Parliament approves EU-wide civil law protection for victims
Victims of stalking, harassment or gender-based violence who are granted protection in one member state will get equivalent protection if they move or travel to another, without having to go through time-consuming formalities, thanks to a new law passed by Parliament on Wednesday. These civil law rules complement the European Protection Order, which already provides similar protection under criminal law.
The regulation, to apply directly in all member states, will ensure that protection granted in one is maintained when the victim moves or travels to another. It will also simplify the application procedure for protection, by removing all today's intermediate formalities.
"We must make applying for protection more straightforward for victims, so that they are protected whenever they travel or move to another member state" said Antonyia Parvanova (ALDE, BG), Parliament's co-rapporteur on the civil law protection regulation. "Ensuring that victims of gender-based violence can obtain specialist support services from properly-trained officials anywhere in the EU is an important part of this protection", she added.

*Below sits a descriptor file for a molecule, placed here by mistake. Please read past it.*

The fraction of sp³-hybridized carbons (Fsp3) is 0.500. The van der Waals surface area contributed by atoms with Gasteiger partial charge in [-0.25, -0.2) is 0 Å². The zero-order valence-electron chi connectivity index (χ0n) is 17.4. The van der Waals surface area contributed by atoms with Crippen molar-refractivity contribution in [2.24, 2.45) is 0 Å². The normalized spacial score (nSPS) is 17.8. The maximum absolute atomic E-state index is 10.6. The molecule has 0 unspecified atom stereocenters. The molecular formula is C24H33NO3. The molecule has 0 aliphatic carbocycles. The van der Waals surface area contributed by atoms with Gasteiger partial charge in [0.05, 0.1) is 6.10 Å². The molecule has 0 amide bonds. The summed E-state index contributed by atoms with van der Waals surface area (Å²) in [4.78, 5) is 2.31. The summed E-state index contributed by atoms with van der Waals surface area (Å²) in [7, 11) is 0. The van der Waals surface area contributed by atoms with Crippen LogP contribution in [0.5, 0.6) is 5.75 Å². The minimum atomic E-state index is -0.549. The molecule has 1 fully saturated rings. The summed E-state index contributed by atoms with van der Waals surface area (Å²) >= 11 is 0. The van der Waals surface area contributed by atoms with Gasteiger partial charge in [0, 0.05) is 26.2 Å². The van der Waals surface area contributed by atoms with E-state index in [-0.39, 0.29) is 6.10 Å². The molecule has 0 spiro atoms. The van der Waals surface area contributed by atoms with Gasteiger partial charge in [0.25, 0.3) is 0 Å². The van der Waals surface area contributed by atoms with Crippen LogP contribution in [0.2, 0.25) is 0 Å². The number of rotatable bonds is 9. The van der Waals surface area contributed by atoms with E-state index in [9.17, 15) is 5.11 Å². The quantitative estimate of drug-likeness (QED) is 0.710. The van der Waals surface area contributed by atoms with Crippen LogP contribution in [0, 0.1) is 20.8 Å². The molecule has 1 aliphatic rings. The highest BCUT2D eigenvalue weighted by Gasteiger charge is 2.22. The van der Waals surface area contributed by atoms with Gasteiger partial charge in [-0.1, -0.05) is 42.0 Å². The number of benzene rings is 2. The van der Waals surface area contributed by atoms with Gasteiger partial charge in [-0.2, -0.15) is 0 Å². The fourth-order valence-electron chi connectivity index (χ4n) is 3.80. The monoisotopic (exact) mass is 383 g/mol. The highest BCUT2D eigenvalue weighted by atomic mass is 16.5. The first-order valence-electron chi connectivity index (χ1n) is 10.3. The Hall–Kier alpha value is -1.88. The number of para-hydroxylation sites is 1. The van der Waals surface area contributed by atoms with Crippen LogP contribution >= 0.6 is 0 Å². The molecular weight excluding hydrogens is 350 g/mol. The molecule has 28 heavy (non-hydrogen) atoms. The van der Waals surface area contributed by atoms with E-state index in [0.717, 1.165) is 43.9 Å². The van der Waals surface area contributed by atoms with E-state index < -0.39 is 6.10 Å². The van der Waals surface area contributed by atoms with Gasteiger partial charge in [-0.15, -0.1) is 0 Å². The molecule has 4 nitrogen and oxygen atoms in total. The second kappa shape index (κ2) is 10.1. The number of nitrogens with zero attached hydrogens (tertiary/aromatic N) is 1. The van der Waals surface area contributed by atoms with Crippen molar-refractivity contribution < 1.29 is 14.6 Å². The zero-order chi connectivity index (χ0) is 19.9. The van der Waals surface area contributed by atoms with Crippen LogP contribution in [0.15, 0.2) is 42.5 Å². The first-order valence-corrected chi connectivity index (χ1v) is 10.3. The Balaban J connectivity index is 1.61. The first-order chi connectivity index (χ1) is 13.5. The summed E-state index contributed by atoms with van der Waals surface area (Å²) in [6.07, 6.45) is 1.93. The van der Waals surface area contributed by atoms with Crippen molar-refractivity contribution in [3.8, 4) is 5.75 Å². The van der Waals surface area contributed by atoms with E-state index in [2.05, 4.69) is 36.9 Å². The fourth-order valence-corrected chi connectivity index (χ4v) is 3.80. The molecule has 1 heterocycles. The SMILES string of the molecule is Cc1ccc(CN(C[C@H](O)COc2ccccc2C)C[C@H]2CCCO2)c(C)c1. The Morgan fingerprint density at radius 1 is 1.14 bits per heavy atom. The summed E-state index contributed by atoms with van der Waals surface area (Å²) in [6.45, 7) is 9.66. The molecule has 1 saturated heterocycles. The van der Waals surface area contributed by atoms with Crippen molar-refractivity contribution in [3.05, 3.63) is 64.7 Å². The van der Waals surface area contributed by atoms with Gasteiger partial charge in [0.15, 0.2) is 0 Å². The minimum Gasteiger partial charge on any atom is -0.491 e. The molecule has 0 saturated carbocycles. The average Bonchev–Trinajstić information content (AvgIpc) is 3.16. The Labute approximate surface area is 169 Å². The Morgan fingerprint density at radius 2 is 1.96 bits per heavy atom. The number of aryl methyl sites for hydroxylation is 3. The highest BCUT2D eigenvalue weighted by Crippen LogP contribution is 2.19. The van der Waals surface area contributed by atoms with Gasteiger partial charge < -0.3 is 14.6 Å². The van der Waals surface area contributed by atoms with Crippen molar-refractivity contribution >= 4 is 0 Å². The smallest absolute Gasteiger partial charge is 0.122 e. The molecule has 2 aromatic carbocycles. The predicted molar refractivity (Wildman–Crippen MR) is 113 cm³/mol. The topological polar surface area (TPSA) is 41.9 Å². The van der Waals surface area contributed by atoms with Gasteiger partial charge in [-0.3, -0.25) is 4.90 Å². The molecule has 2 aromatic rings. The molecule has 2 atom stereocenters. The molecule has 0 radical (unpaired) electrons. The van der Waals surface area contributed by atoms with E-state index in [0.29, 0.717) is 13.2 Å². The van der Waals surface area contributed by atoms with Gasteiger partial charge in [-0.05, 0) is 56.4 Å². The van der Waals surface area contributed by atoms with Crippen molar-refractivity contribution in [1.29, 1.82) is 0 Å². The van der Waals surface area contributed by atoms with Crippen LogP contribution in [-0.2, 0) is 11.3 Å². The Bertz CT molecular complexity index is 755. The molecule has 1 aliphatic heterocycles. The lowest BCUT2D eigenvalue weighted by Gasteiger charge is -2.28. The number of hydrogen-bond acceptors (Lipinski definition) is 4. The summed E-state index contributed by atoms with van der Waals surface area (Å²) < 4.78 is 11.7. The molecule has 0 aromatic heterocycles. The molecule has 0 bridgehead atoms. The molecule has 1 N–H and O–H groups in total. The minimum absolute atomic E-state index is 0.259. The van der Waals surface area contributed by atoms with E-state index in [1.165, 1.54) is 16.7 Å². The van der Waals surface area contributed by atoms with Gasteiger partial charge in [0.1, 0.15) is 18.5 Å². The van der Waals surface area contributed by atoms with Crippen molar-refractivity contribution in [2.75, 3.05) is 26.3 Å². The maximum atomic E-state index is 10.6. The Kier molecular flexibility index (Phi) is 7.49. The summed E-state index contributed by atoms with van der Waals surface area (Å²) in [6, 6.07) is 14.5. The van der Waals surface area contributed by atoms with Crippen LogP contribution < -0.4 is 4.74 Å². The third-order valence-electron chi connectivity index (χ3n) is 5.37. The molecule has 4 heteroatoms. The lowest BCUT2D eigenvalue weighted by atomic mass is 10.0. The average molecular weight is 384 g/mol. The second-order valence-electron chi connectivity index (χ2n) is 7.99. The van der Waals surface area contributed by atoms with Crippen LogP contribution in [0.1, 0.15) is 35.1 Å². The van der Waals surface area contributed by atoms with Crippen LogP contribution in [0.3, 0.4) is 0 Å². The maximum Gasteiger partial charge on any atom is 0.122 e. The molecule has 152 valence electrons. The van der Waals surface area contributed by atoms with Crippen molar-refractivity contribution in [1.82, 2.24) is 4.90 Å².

Co-rapporteur Antonio López- Istúriz (EPP, ES) said: "We want to make sure that any victim of crime can get protection and still move freely throughout the EU. This will allow us to strengthen the area of freedom, security and justice in the union. I am proud that we can offer better and safer future, especially to women and children".
This regulation on civil matters, covering threats to people's physical and psychological integrity, including threats to personal liberty, security and sexual integrity, complements the European Protection Order (EPO) Directive on criminal matters. Together, the two instruments will cover the broadest possible range of protection measures taken by member states.
No time-consuming procedures
To ensure that the protection is recognised and enforced throughout the EU, the regulation includes a standard multilingual certificate, which gives all the essential information. Using this certificate should keep translation costs to a minimum, so that in most cases there will be no extra costs for the protected person.
The resolution was passed by 602 votes to 23, with 63 abstentions.
Once it is formally approved by the Council of Ministers, the regulation will apply from 11 January 2015. Denmark will not be participating.
Procedure: Co-decision (Ordinary Legislative Procedure), 1st reading agreement